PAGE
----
• Cow’s Milk: Studies have shown that proteins from cow’s milk can significantly increase levels of pro-inflammatory cytokines like TNF-α, IL-6, and IL-1β. These increased levels of cytokines can make brain cells more excitable, potentially triggering seizures.


  • Goat’s Milk: In contrast, goat’s milk tends to cause less inflammation compared to cow’s milk. It has been shown to result in lower levels of IL-1β and IL-6, making it a potentially safer option for dogs with epilepsy.


  • Sheep’s Milk: Similar to goat’s milk, sheep’s milk generally causes less inflammation than cow’s milk, which may make it a better alternative for managing epilepsy in dogs.

 

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Balancing Benefits and Risks


When considering whether yogurt is safe for dogs with epilepsy, it's essential to weigh the potential benefits and risks:


  • Benefits: In a ketogenic diet, yogurt, especially full fat yogurts, can be a good source of healthy fats and proteins.


  • Risks: The lactose and milk proteins in yogurt could trigger seizures in some dogs, particularly those sensitive to these components. Cow’s milk proteins have shown to induce higher inflammatory responses, which can be a potential trigger for seizures.


Conclusion: Is Yogurt Safe for Dogs with Epilepsy?


The question, "Is yogurt safe for dogs with epilepsy?" does not have a straightforward answer and would require substantial further research to make a conclusively demonising judgement. While yogurt may offer some benefits due to its fat content in a ketogenic diet, the potential risks associated with lactose and milk proteins should be considered. If you feed yogurt and other dairy products to your epileptic dog, you can try eliminating it from their diet and see if it has an effect on their seizure frequency. Read more about identifying triggers here.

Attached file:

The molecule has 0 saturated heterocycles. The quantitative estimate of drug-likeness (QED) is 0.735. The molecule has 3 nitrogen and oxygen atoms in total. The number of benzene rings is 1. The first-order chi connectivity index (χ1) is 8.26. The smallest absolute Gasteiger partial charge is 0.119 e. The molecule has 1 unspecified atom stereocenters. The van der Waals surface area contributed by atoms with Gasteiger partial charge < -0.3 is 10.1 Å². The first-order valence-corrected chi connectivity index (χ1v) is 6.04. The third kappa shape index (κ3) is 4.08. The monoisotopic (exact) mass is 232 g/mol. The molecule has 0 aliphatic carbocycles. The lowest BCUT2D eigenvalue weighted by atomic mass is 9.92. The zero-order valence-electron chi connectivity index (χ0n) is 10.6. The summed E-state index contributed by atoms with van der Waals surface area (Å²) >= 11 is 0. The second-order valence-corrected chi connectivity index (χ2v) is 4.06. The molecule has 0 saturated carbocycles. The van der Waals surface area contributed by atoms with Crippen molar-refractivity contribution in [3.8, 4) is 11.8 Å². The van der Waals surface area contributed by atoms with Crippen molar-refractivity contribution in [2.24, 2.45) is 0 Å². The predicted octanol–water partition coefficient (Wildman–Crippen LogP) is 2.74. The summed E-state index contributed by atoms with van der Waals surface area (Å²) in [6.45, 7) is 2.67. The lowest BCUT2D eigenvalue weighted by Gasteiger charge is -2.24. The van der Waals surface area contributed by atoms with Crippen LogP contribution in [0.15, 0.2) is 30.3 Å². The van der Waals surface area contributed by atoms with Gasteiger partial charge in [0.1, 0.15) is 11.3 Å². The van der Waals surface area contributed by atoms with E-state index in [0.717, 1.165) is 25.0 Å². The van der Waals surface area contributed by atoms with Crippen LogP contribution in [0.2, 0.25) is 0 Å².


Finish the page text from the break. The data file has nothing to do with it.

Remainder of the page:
If you still would like to incorporate dairy into your dog’s meals, perhaps consider opting for sheep or goats milk, as they generally cause less inflammation. Each dog is unique, and what works for one may not work for another. Removal of dairy from your dog’s diet does not mean that your dog will stop having seizures––there is no cure for epilepsy––however, it might help to improve the overall state of your dog’s brain, making them more resilient to seizures in the future.


References:

  • Inaloo, Soroor, et al. "The effects of dairy products on seizure tendency in mice." *Heliyon* 5.3 (2019).

  • Asadi-Pooya, Ali Akbar, and Ali Ghaffari. "Do patients with epilepsy believe they need specific dietary restrictions?." *Epilepsy & Behavior* 5.6 (2004): 945-948.

  • Maier, N. R. F., Longhurst, J. U., & Ellen, P. (1951). Effects of lactose in the diet on seizure behavior of male and female rats. *Journal of Comparative and Physiological Psychology, 44*(5), 501–506. [https://doi.org/10.1037/h0053797](https://psycnet.apa.org/doi/10.1037/h0053797)

  • Albenzio, M., et al. "Milk nutrition and childhood epilepsy: An ex vivo study on cytokines and oxidative stress in response to milk protein fractions." *Journal of dairy science* 101.6 (2018): 4842-4852.

  • Ciliberti, Maria Giovanna, et al. "The role of milk nutrition and ketogenic diet in epileptic disorders." *Epilepsy [Internet]* (2022).